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Saturday, Oct. 27, 2012

ANALYSIS

Ishihara-Hashimoto tieup seen as difficult

Hawkish allies share nationalist bent but differ on nuclear future


By ERIC JOHNSTON and NATSUKO FUKUE
Staff writers

Tokyo Gov. Shintaro Ishihara's announcement Thursday that he is resigning to form a new national party marks the first step in his final major political push.

But one of Ishihara's key assumptions, that his new party will team up with Osaka Mayor Toru Hashimoto's Nippon Ishin no Kai (Japan Restoration Party), remains problematic due to unresolved differences, especially on the future of nuclear power.

Ishihara, 80, and Hashimoto are close personally and have long hoped to form a third political force able to challenge the ruling Democratic Party of Japan and the Liberal Democratic Party. But political experts say the influence Ishihara's envisioned party would wield in Nagata-cho could be far more limited.

"Whether Ishihara's party will be able to play a major role in national politics is not worth serious consideration," said analyst Minoru Morita, who estimates the Tokyo governor's group would win about a dozen seats at most in the next general election.

This number includes members of ultraconservative Takeo Hiranuma's Tachiagare Nippon (Sunrise Party of Japan) who are expected to join Ishihara. The minor opposition party currently has two Lower House members.

But the real question is whether Ishihara can reach an agreement with Nippon Ishin no Kai, which counts nine Diet members among its ranks, to cooperate before or after the next Lower House election.

Ishihara stopped short of saying if he envisages a formal alliance with Hashimoto's party, but said progress was being made in overcoming his differences with the Osaka mayor. "We've done a fair bit of policy alignment," Ishihara said Thursday.

Meanwhile, journalist Akihiro Otani argued Ishihara's announcement could create a political opening for Nippon Ishin no Kai's chief, saying that by resigning, "Ishihara has just made it a lot easier for Hashimoto to run in a national election."

Hashimoto, however, sounded a more cautious note over a potential tieup, noting: "Unless our policies and values match those of the Tokyo governor, voters will not be convinced. This goes to the very identity of our party."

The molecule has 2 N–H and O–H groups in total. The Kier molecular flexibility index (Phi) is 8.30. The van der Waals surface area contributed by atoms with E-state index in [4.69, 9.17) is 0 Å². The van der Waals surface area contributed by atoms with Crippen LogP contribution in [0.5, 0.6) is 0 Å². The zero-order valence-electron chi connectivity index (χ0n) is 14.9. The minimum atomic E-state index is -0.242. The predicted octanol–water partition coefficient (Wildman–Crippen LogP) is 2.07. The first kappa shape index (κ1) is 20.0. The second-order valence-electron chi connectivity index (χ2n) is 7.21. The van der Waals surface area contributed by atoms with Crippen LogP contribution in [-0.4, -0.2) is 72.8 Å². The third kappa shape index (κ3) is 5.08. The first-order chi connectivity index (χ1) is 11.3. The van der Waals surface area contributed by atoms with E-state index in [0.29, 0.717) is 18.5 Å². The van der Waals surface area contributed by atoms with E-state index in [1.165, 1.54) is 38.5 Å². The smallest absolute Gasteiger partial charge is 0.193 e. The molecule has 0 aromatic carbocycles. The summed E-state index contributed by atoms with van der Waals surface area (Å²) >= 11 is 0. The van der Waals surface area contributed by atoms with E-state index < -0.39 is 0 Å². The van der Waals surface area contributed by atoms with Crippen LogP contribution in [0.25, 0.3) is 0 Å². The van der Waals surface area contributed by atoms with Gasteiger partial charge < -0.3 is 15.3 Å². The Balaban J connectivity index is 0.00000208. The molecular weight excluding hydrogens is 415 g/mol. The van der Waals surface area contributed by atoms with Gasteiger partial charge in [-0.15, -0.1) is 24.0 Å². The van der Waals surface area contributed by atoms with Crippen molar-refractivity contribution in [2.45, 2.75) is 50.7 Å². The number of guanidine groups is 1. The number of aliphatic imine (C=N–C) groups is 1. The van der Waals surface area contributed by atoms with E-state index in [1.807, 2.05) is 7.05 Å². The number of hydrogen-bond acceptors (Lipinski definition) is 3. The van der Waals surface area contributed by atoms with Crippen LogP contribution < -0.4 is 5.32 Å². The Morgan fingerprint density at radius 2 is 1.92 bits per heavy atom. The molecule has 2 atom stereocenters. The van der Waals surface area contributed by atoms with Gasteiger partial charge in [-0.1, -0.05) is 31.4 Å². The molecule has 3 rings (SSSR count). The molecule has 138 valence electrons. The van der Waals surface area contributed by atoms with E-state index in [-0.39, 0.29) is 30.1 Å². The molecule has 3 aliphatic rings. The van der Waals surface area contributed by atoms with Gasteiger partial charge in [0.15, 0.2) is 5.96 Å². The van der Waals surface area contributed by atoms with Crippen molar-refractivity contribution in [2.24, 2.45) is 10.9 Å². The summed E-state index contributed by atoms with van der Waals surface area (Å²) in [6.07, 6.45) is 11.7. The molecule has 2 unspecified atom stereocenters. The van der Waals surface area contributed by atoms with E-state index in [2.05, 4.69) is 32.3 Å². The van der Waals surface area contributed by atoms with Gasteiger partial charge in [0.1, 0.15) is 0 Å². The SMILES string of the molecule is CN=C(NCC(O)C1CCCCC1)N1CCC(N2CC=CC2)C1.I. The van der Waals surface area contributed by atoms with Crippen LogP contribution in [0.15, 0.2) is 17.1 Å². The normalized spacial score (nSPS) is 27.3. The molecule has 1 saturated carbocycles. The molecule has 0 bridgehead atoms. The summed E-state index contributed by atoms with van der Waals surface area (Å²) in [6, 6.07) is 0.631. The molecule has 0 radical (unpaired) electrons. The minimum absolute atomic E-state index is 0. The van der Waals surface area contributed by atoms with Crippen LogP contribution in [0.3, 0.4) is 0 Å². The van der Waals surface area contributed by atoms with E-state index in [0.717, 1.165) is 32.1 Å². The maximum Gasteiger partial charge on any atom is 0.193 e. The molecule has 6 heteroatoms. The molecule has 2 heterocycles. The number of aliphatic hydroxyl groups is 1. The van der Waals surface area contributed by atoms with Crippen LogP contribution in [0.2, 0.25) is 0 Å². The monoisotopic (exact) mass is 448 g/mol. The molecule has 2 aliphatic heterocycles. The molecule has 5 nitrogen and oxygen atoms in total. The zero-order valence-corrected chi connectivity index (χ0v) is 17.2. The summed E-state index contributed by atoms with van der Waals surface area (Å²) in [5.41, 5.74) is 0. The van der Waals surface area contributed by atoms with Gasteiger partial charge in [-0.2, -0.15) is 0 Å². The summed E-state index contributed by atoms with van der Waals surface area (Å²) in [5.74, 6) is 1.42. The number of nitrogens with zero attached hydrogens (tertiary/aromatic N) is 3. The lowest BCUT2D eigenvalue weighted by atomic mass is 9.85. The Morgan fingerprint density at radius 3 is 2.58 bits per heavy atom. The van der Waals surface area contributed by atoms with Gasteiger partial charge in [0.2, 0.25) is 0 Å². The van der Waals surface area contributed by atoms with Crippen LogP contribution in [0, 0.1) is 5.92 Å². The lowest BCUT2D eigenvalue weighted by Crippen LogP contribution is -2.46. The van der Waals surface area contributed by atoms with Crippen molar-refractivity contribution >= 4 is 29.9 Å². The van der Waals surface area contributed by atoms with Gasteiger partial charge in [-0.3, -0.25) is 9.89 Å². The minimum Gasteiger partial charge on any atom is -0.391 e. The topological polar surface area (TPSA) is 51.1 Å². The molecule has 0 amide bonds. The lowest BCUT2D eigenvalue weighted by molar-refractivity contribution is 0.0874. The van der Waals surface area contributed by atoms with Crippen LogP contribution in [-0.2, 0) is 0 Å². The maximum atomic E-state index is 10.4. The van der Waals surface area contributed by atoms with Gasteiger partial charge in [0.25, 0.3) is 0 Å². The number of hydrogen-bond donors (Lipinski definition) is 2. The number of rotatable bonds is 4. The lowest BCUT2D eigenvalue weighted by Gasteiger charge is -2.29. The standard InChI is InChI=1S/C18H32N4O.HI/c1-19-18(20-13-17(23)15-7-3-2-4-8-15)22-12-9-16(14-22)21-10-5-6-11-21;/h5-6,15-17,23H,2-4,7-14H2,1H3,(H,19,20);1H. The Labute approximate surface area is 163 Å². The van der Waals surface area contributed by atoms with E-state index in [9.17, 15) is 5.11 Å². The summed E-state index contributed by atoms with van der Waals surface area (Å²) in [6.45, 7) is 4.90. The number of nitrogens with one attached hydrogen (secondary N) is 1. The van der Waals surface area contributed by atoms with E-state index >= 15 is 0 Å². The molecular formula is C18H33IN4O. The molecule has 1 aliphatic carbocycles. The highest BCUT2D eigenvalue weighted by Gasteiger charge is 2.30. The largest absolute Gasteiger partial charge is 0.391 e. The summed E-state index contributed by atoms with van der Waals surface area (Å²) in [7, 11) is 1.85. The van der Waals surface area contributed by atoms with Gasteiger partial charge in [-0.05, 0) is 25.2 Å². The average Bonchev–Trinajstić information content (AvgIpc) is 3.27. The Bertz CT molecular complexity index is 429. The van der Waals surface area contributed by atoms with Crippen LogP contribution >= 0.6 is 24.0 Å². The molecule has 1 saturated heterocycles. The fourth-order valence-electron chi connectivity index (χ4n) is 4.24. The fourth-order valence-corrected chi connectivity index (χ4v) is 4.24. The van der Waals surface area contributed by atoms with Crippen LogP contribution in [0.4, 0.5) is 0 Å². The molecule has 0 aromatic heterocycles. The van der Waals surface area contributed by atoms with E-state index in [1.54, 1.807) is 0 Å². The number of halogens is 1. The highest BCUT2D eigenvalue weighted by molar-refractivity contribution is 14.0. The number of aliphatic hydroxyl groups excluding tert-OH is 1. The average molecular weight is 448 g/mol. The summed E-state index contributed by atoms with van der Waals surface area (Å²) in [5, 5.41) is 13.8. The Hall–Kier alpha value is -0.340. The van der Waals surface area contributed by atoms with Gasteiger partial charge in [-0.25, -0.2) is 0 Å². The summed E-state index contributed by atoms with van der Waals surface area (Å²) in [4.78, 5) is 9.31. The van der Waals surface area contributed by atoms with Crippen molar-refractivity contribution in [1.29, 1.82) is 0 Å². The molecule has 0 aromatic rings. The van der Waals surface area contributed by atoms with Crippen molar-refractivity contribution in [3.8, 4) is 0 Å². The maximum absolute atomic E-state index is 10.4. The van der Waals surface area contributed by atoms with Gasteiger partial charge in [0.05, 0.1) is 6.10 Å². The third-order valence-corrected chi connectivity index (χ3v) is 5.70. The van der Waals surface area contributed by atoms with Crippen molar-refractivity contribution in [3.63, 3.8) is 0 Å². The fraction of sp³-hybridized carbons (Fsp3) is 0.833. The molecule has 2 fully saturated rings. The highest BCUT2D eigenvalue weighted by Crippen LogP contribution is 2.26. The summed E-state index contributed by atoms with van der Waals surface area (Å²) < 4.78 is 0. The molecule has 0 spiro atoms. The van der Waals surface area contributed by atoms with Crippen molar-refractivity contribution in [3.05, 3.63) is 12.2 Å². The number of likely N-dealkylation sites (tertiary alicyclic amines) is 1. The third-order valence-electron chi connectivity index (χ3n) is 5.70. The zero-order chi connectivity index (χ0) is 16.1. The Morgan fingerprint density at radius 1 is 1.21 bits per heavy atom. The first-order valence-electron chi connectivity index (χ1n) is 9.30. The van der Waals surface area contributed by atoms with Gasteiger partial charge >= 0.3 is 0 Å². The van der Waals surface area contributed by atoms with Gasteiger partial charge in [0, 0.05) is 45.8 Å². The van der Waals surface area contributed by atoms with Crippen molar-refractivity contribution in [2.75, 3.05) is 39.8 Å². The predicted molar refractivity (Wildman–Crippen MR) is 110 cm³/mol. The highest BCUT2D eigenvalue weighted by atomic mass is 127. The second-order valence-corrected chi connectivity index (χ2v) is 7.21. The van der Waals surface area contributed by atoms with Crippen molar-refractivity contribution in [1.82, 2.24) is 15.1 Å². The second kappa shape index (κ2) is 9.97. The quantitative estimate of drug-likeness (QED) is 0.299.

Though Japan's participation in the Trans-Pacific Partnership trade negotiations and constitutional revision are areas in which the two still have certain differences to resolve, their most fundamental disagreement is over the future role of nuclear power.

Still, Hashimoto's declaration that Nippon Ishin no Kai plans to eliminate all of Japan's atomic energy plants by the 2030s while continuing to back the export of nuclear technology is likely to appeal to the pronuclear Ishihara and other potential allies, including LDP President Shinzo Abe.

The fact that Hashimoto made the announcement Wednesday, just a couple days after Ishihara informed him of his plan to resign and establish a new national party, suggests a compromise on the issue may be close.

But even as the two continue to iron out their differences, Hashimoto must manage differing views within his own party.

Nippon Ishin no Kai's Diet members unveiled two new proposals Thursday on diplomacy — an area of the party's platform Hashimoto has previously indicated they should take charge of — calling for the departure of all U.S. forces in Japan by 2045 and for the government to make no compromises on the territorial disputes over the Senkaku and Takeshima islets, as well as the Russian-held islands off Hokkaido.

Hashimoto expressed concern that these proposals, which must be ratified by the whole party, are bad policies and bad politics.

"We need to think about this carefully, having learned from the DPJ's failed promise to move the U.S. Futenma air station out of Okinawa," said Hashimoto, adding that the only option he sees to resolve Japan's sovereignty disputes is through the International Court of Justice.

The exact role another small opposition group, Your Party, will play is also somewhat unclear, although most analysts expect its leader, Yoshimi Watanabe, and Hashimoto to form a formal alliance either before or after a general election. Officials from the two parties met in Osaka on Friday evening to explore possible forms of cooperation.

Watanabe, like Hashimoto, has voiced reservations about tying with Ishihara, especially since Your Party is relatively strong in eastern Japan and plans to field candidates in Tokyo and Kanagawa in the next Lower House election.



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The Japan Times

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